Young was raised as the son of Fokke Jan de Jong and his wife Anna, they already had three children Cornelia, Antonia and Ferdinand. His mother had an affair while her husband was stationed in Indonesia, Young's biological father was a singer. When Young was in his 40s he met him and found that he had three other half-siblings.[2] His first marriage, from early 1970s, was to Kathy and they had two daughters.

Both his mother and step-father died in 1989 and his marriage to Kathy ended by 1995. Young married Rose McKimmie on 24 December 1999 in Bali, they lived in a cottage about an hour-and-half from Melbourne.[2] Young has three children, Craig, Anna and Fleur; seven grand children, 2 boys and 5 girls; and one great grand daughter.

Anna is a singing and dancing teacher for seniors at The Johnny Young Talent School after studying at Melbourne Conservatorium of Music and performing in musical theatre.

Discography[edit]

Albums[edit]

  • Young Johnny (Johnny Young & Kompany) – Festival (1966)
  • Johnny Young's Golden LP (Johnny Young & Kompany) – Clarion (MCL 32124) (1966)
  • It's a Wonderful World – Clarion (MCL 32234) (1967)
  • Surprises – Clarion (MCL 32752) (1968)
  • The Young Man and His Music – Festival (L 34343) (1971)
  • A Musical Portrait – L&Y (L 25071) (1973)
  • The Best of Johnny Young – Calendar (L-15086) (1974)

EPs[edit]

  • Let It Be Me (Johnny Young & Kompany) – Clarion (MCX 11205) (1966)
  • Kiss Me Now (Johnny Young & Kompany) – Clarion (MCX 11246) (1966)
  • All My Loving – Clarion (MCX 11251) (April 1967)
  • Craise Finton Kirk – Clarion (MCX 11379) (1968)

Singles[edit]

Year Title Peak chart positions Album
Go-Set
[9]
KMR
[32][33]
1965 "Club Seventeen" / "Go Johnny Go" (Johnny Young & the Strangers)[I] 'Non-album single'
"Heigh Ho" / "No Other Love" (Johnny Young & the Strangers)[II]
1966 "Step Back" / "Cara-Lyn" (Johnny Young & Kompany)[III] 1[34] 2 Young Johnny
"Let It Be Me" (Johnny Young & Kompany) 4[35] 4 Let It Be Me EP'
"When Will I Be Loved?" / "Kiss Me Now" (Johnny Young & Kompany) 3[36] 4 Kiss Me Now EP'
1967 "All My Loving" 4[37] 9 All My Loving EP'
"Lady" / "Good Evening Girl" 33[38] 37 It's a Wonderful World
"Craise Finton Kirk" 14[39] 25 Craise Finton Kirk EP'
"Every Christian Lion Hearted Man Will Show You" Surprises
"Wonderful World"
"Unconscientious Objector"
1968 "Remember Me If You Please" 'Non-album single'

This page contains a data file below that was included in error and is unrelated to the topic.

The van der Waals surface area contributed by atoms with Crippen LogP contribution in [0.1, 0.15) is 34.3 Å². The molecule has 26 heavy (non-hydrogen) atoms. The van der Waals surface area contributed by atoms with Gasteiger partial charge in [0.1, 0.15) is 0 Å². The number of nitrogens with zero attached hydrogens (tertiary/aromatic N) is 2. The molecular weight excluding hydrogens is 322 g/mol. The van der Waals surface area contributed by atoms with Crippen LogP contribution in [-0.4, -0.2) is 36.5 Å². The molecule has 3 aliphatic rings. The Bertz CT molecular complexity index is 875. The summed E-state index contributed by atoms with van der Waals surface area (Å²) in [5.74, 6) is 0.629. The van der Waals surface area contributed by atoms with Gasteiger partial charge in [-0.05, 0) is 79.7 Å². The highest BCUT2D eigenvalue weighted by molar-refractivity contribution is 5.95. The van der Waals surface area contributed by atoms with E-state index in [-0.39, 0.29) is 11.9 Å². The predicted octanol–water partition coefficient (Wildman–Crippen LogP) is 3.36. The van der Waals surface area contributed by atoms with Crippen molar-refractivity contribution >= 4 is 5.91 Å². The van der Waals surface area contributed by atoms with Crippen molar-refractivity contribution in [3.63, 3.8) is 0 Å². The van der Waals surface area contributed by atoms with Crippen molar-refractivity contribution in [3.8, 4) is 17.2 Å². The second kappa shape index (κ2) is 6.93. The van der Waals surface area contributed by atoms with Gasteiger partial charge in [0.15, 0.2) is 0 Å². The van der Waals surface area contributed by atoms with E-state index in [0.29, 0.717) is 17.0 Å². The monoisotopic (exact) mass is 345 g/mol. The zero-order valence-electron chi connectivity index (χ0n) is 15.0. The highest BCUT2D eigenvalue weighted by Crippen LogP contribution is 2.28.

"It's a Sunny Day" 31[40] 29
"Mrs. Willoughby"
1969 "A Love Song"
1972 "Reach for the Sun" 80 The Young Man and His Music
1973 "Just Another Rock and Roller" 66 A Musical Portrait
"—" denotes releases that did not chart or were not released in that country.

Notes[edit]

  1. ^For name as Johnny B De Jong see National Archives of Australia, Australian Netherlands Migration Agreement, item No. A2478, DE JONG FJ/BOX 176.[1] For Johnny B De Jong is same as Johnny Young and for middle name as Benjamin see Australian Story interview transcript.[2] For birth date as 12 March 1947 see A2478.[1] However, Australian Story has birth date as 11 March 1947.[2] Other sources give birth year as 1945.[3][6] For birthplace as Netherlands see A2478.[1] For Rotterdam see Australian Story.[2] Other sources give Indonesia as birth country.[3][41]


I.^ "Club Seventeen" / "Go Johnny Go" was released by Johnny Young & the Strangers on 7 Teen label (CST 001) as a double-A-sided single in January 1965 in Perth.[6]
II.^ "Heigh Ho" / "No Other Love" was released by Johnny Young & the Strangers on 7 Teen label (CST 002) as a double-A-sided single in March 1965 in Perth.[6]
III.^ "Step Back" / "Cara-Lyn" was released by Johnny Young & Kompany on Clarion label by Festival Records (MCK 1359) as a double-A-sided single in May 1966 in Perth.[6]

References[edit]

General
Specific
  1. ^ a b c d e f "Item details for: A2478, De Jong F J". RecordSearch. National Archives of Australia (Government of Australia). Retrieved 8 October 2010. [dead link]
  2. ^ a b c d e f g h i j k l "The Young One – Program transcript". Australian Story. Ben Cheshire (producer, researcher). ABC Television. 10 February 2000. Retrieved 5 October 2010. 
  3. ^ a b c d e f g h i j k l m n McFarlane 'Johnny Young' entry. Retrieved 6 October 2010.
  4. ^ a b c d e Marner, Annette (19 May 2006). "Johnny Young". ABC South Australia. Retrieved 8 October 2010. 
  5. ^ "Johnny Young and Strangers reform". WA TV History. Western Australian TV. 31 July 2009. Retrieved 12 October 2010. 
  6. ^ a b c d e f g h i j k l m n o p q r s t u v Kimball, Duncan (2002). "Johnny Young". Milesago: Australasian Music and Popular Culture 1964–1975. Ice Productions. Retrieved 7 October 2010. 
  7. ^ "Martin Clarke – Clarion Records". Showworld.com.au. Show World Corporation Pty Ltd. Retrieved 8 October 2010. 
  8. ^ Nuttall, Lyn. ""Cara-Lyn" – Johnny Young & Kompany". Where Did They Get That Song?. PopArchives.com.au. Retrieved 7 October 2010. 
  9. ^ a b c d e f g h "Go-Set search engine results for "Masters Apprentices"". Go-Set. Waverley Press. Retrieved 30 August 2009.  NOTE: Go-Set published its national charts from October 1966 until August 1974